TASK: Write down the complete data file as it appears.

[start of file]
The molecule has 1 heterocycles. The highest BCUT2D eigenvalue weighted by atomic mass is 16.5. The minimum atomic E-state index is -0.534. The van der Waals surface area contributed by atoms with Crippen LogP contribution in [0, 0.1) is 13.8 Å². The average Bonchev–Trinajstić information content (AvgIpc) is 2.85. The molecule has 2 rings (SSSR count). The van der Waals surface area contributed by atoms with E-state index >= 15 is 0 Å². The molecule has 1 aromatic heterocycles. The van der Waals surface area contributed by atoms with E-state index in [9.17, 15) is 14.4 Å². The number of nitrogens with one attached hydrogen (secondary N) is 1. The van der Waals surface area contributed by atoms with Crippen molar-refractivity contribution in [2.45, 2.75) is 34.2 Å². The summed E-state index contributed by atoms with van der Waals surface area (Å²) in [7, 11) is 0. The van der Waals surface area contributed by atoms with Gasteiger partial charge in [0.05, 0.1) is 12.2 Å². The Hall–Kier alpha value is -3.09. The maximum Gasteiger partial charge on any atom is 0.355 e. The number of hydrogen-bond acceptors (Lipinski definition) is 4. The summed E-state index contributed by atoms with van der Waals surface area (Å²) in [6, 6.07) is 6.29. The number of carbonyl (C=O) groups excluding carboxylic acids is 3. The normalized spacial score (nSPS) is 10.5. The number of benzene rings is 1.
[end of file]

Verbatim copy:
The molecule has 1 heterocycles. The highest BCUT2D eigenvalue weighted by atomic mass is 16.5. The minimum atomic E-state index is -0.534. The van der Waals surface area contributed by atoms with Crippen LogP contribution in [0, 0.1) is 13.8 Å². The average Bonchev–Trinajstić information content (AvgIpc) is 2.85. The molecule has 2 rings (SSSR count). The van der Waals surface area contributed by atoms with E-state index >= 15 is 0 Å². The molecule has 1 aromatic heterocycles. The van der Waals surface area contributed by atoms with E-state index in [9.17, 15) is 14.4 Å². The number of nitrogens with one attached hydrogen (secondary N) is 1. The van der Waals surface area contributed by atoms with Crippen molar-refractivity contribution in [2.45, 2.75) is 34.2 Å². The summed E-state index contributed by atoms with van der Waals surface area (Å²) in [7, 11) is 0. The van der Waals surface area contributed by atoms with Gasteiger partial charge in [0.05, 0.1) is 12.2 Å². The Hall–Kier alpha value is -3.09. The maximum Gasteiger partial charge on any atom is 0.355 e. The number of hydrogen-bond acceptors (Lipinski definition) is 4. The summed E-state index contributed by atoms with van der Waals surface area (Å²) in [6, 6.07) is 6.29. The number of carbonyl (C=O) groups excluding carboxylic acids is 3. The normalized spacial score (nSPS) is 10.5. The number of benzene rings is 1.